Prime Minister Malcolm Turnbull’s announcement on limiting the ability for foreign workers to come to Australia this week had the unlikely whiff of Donald Trump.
Although solving the problems and rorts associated with 457 visas was something that needed to be done, the underlying tone of border protection and maintaining Australian values was off-putting.
Still, it was maintained that the plan would put Australians first in line for job vacancies in 214 professions as varied as medical professional to goat herder.
"We are putting jobs first, we are putting Australians first," the PM proclaimed during his Facebook announcement.
“We are an immigration nation but the fact remains that Australian workers must have priority for Australian jobs.
“We will no longer allow 457 visas to be passports to jobs that could and should go to Australians.”
And while the 457 visa abolition was no great cause for alarm in Tasmania, news and commentary circulated nationally revealed a common thread.
If the government wants to stop skilled migrants taking up the positions that Australians cannot take up, then the government is going to have to equip locals for the jobs.
It was reported later in the week that the May federal budget is likely to contain a $300 million training fund in vocational areas for the young and retrenched.
But rather than simply throwing money at training, it needs to be targeted.
Training centres need to be working in sync with the labour market, anticipating emerging growth areas and working quickly to plug gaps that exist.
The ongoing issue with chef and cook shortages, particularly in regional Tasmania, immediately springs to mind – as does the future needs of the aged care sector where an estimated 5000 new jobs are needed in the next five years.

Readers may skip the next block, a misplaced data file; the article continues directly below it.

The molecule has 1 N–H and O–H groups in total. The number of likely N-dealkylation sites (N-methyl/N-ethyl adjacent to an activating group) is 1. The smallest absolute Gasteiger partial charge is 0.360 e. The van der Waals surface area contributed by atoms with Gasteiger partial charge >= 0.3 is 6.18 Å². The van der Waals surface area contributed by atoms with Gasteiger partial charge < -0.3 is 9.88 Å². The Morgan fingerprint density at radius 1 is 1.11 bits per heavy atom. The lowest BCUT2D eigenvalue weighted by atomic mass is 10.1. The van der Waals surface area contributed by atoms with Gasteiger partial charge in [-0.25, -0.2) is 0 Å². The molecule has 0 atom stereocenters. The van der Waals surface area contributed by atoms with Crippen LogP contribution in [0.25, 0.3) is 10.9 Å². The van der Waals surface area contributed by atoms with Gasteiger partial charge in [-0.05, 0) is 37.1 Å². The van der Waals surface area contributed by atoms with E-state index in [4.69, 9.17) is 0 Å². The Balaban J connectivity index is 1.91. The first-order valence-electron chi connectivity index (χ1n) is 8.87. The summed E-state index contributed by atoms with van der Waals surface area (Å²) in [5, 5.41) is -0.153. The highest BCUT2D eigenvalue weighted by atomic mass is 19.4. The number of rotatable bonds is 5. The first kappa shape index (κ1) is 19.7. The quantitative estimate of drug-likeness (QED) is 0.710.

The unemployed and underutilised in Tasmania, and particularly regional Tasmania, can be genuine beneficiaries of meaningful employment and career paths should training and employment needs marry seamlessly.
We already have some of the right ideas and organisations.
The Beacon Foundation gets kids into workplaces while they are in school and our state government is modestly investing in jobseeker and development programs tied to industry.
But for maximum impact, there needs to be maximum bucks and it’s the federal government that needs to take the lead and ultimate responsibility here.
And more needs to be done to incentivise and encourage employers themselves to investment in training up and developing workers.
In abandoning 457 visas in favour of two stricter other types of visas, the government needs to be careful not to stop needed talent, particularly in the information-technology and medical fields, from contributing to Australian businesses.
Making it harder for migrants to come to Tasmania for work, or placing further restrictions on them, could do unintended damage to local commerce, population growth, and stymie community diversity.
And in Tasmania, care must be taken to ensure that overseas locums can still plug gaps in the state’s hospitals, that top lecturers can still be attracted to the state’s university campuses, and chefs and cooks can work in regional areas with a burgeoning tourism industry.